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The following criterion might help (see for example these lecture notes):

all roots of a polynomial are real if and only if the $n \times n$ Hankel matrix defined by $H_{ij}=s_k$ for all $i+j=k-2$ is positive definite,

where $s_k$ is the sum of the $k$-th powers of the $n$ roots, i.e. $s_k = \sum_{i=1}^n x_i^k$ with your notation. These sums can be computed directly from the polynomial coefficients using Newton's identities.

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Nice, I think the inequalities derived in those notes are the ones I was grasping for in my answer. – j.c. Nov 23 '09 at 20:26
That's a pretty neat result! Before I wade through the lecture notes, is there a simple intuition (perhaps having to do with moments?) as to why this might be true? – Steve Flammia Nov 23 '09 at 20:28
Well, one direction is easy. Suppose the roots are real. Let M be the Vandermonde matrix M_{ij} = (x_i)^j. Then the Hankel matrix in question is M^T M, so it is positive definite. – David Speyer Nov 24 '09 at 0:18

One way to go about this kind of question is to realize that the set of all real polynomials of degree n, interpreted as the space R^{n+1} of its coefficients is partitioned into sets in which the "behavior of the roots" is the same. E.g. for real quadratics $a_2 x^2 + a_1 x + a_0$, one has either two real roots or two complex roots depending on whether the discriminant $a_1^2-4a_0 a_2>0$ or <0 (when it's equal to zero one has a double root).

The idea is that the behavior of the roots is the same in each chamber, where the chambers are separated by the set of polynomials that have multiple roots, i.e. where the discriminant of the polynomial is zero. This set is called the discriminant variety. (After taking logarithms, one can see the amoeba. In pictures like those, one should view the different components of the complement of the amoeba as the sets in the partition I'm talking about.)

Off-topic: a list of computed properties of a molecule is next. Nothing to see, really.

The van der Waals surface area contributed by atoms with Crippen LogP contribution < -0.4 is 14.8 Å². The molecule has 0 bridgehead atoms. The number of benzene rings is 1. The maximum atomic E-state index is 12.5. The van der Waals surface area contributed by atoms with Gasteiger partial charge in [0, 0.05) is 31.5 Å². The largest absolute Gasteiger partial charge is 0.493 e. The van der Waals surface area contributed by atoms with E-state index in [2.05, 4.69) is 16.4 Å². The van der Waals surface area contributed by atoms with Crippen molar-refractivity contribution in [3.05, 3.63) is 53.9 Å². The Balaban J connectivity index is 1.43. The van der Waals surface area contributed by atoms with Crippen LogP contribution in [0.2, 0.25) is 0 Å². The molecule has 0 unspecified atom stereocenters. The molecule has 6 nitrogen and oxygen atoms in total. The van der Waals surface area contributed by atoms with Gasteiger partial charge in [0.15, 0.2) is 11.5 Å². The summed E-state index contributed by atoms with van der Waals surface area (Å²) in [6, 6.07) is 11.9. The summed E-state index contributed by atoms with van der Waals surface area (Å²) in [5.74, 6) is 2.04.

Hence one imagines your starting polynomial p(x) as a point in the space of polynomials which is in the chamber of polynomials where all roots are real and one can figure out which perturbations keep it in this chamber by calculating the shape of the discriminant variety.

This is where my knowledge gets shaky. I believe it is known how to calculate the shape of the discriminant variety and the chambers, in terms of inequalities on the coefficients (see e.g. the answer to this question) but I was never able to figure out all the details myself. See e.g. Passare and Tsikh's article "Algebraic equations and hypergeometric series" which unfortunately is not online anywhere. Does anybody know how to do these calculations?

(See the notes in F G's answer, I think they provide a way of making what I've said more explicit. In particular, Lemma 9)

I might ask this second part as a question myself if nobody steps up to fill the rest of this answer in.